The amendments will need to be tilled to the depth of the sodium problem.
The best solutions include growing grasses that are drought-tolerant, moving the garden or building raised beds with improved drainage and lower-sodium soils.
A few inches of good topsoil over poor-quality soil will result in plant roots growing in just the good stuff. This restricts the amount of soil used for water and nutrients, which means your plants will need more water and fertilizer.
Evaluation: Soil core samples indicate soil textural changes within the common rooting zone (about 6 inches for lawns,
18 inches for garden plants).
Remedies: For lawns, make sure the topsoil is at least 6 inches deep before seeding.
For gardens, amendments need to be tilled in deeply. Raised beds should be uniform. If raised beds are shallower than 18 inches, blending the original soil - if not contaminated with salts or undesirable materials - into the added soil material will help.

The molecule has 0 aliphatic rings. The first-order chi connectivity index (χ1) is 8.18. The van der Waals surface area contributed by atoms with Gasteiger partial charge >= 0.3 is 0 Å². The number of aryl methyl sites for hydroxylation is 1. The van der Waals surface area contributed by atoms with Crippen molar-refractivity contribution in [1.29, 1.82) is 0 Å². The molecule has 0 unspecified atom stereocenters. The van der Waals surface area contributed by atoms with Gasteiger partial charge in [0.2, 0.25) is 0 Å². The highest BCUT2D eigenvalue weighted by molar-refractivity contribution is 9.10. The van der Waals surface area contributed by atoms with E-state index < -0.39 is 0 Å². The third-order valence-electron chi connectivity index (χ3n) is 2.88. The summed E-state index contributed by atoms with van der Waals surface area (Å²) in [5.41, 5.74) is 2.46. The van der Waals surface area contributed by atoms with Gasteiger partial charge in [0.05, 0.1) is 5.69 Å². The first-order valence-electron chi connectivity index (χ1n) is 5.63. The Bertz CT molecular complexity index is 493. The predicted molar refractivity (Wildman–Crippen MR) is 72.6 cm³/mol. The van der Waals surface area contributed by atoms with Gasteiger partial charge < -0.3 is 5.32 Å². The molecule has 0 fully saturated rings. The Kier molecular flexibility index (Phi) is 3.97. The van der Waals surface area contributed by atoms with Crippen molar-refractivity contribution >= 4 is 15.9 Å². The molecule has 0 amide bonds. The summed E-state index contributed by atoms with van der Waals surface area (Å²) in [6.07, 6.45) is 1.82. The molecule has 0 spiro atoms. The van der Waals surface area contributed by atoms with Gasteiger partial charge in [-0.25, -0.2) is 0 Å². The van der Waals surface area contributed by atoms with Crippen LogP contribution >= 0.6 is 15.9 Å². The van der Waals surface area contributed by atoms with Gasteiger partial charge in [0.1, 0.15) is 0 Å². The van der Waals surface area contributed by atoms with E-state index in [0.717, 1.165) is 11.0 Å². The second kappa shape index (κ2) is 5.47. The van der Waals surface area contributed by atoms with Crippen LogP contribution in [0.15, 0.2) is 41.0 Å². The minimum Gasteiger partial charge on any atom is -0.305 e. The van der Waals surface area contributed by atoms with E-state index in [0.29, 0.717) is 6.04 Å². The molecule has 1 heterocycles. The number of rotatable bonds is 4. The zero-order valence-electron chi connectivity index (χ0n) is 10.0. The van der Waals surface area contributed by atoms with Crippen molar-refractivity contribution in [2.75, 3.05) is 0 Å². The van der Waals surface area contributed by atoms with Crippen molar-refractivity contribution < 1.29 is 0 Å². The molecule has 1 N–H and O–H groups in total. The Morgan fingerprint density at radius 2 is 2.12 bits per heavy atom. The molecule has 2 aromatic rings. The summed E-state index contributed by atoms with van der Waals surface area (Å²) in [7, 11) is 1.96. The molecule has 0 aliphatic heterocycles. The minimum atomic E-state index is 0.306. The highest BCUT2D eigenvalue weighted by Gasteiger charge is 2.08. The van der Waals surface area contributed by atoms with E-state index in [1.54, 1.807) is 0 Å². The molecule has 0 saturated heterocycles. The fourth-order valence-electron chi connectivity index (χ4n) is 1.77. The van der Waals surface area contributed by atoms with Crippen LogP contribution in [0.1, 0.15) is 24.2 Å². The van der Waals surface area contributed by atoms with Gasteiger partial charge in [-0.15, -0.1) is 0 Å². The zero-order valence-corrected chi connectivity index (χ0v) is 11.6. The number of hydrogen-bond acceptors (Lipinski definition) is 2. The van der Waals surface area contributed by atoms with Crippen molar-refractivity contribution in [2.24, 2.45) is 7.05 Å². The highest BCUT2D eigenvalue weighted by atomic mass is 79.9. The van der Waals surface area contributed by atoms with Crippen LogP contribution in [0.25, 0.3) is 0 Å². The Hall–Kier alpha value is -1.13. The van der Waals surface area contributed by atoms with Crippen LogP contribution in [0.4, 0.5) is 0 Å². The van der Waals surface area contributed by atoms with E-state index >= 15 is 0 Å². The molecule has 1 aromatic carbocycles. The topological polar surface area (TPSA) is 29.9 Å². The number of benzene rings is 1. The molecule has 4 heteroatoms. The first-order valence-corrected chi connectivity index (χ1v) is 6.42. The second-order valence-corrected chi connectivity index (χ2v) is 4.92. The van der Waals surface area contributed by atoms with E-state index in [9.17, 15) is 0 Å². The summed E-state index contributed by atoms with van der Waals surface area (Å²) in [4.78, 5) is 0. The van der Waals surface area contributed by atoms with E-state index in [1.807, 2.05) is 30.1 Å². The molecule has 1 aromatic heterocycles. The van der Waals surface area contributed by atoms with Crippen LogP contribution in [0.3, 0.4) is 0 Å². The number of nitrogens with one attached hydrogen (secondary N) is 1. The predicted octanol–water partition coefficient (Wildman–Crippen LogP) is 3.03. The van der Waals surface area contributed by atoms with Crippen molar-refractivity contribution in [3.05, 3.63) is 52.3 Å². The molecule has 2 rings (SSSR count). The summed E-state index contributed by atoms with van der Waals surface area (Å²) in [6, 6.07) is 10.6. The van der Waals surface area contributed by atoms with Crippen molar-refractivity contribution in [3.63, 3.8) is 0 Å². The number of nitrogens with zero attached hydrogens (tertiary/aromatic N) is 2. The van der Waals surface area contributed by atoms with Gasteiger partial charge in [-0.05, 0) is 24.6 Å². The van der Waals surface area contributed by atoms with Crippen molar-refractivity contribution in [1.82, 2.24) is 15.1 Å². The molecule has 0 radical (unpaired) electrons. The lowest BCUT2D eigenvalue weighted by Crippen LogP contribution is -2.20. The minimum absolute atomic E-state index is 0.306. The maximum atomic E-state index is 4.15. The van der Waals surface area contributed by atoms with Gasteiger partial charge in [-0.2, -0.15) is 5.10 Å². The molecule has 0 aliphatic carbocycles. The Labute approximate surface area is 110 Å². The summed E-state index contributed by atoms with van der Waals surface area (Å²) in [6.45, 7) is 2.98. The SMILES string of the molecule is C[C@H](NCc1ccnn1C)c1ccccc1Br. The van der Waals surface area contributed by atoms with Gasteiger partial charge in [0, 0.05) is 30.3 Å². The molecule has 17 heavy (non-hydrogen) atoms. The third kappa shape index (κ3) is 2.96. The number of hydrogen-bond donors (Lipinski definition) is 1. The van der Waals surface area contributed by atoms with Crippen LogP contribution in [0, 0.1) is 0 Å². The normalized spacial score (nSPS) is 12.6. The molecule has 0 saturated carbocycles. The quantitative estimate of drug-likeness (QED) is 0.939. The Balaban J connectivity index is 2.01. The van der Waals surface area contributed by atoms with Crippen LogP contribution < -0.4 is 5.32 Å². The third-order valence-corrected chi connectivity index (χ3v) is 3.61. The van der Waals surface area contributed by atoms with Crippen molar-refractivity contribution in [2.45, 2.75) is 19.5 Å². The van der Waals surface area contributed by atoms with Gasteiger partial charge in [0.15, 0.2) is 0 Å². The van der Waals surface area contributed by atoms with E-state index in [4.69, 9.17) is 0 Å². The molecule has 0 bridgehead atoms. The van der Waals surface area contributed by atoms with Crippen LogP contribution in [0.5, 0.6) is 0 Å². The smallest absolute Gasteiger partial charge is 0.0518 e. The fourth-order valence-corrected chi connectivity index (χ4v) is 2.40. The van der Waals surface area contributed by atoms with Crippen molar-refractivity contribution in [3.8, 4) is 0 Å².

Cracking is common in dry soils with high clay content. These cracks will accelerate drying of subsoil and limit the soil's water-holding capacity during the heat of summer.
Remedies: Water lawns more frequently but less intensely. Maintain good grass coverage. In gardens, add organic amendments - like unmilled peat moss - to improve aggregation. Do not overwater, but don't allow soil to become overly dry.
Thatch - a surface layer of undecomposed organic material on established lawns - is beneficial for turfgrass up to ½-inch thick. But once it exceeds that, thatch can restrict water, air and nutrient movement into the root zone. Excess thatch can harbor insects and diseases, limit rooting and develop hydrophobic properties that repel water.
Evaluation: You'll notice an excessive amount of "cushiness" when walking across the lawn. Sod appears loose due to lack of rooting. Response to fertilizer, water and pesticide applications is poor.
Remedies: Thatch can be controlled through regular core aeration, power raking and selecting non-aggressive turf cultivars. It is not caused by returning clippings to the surface when mowing.
Source: "Evaluation, Preparation and Amending Lawn and Garden Soil" by Ron Smith and Dave Franzen of NDSU Extension
Readers can reach Forum reporter Tammy Swift at (701) 241-5525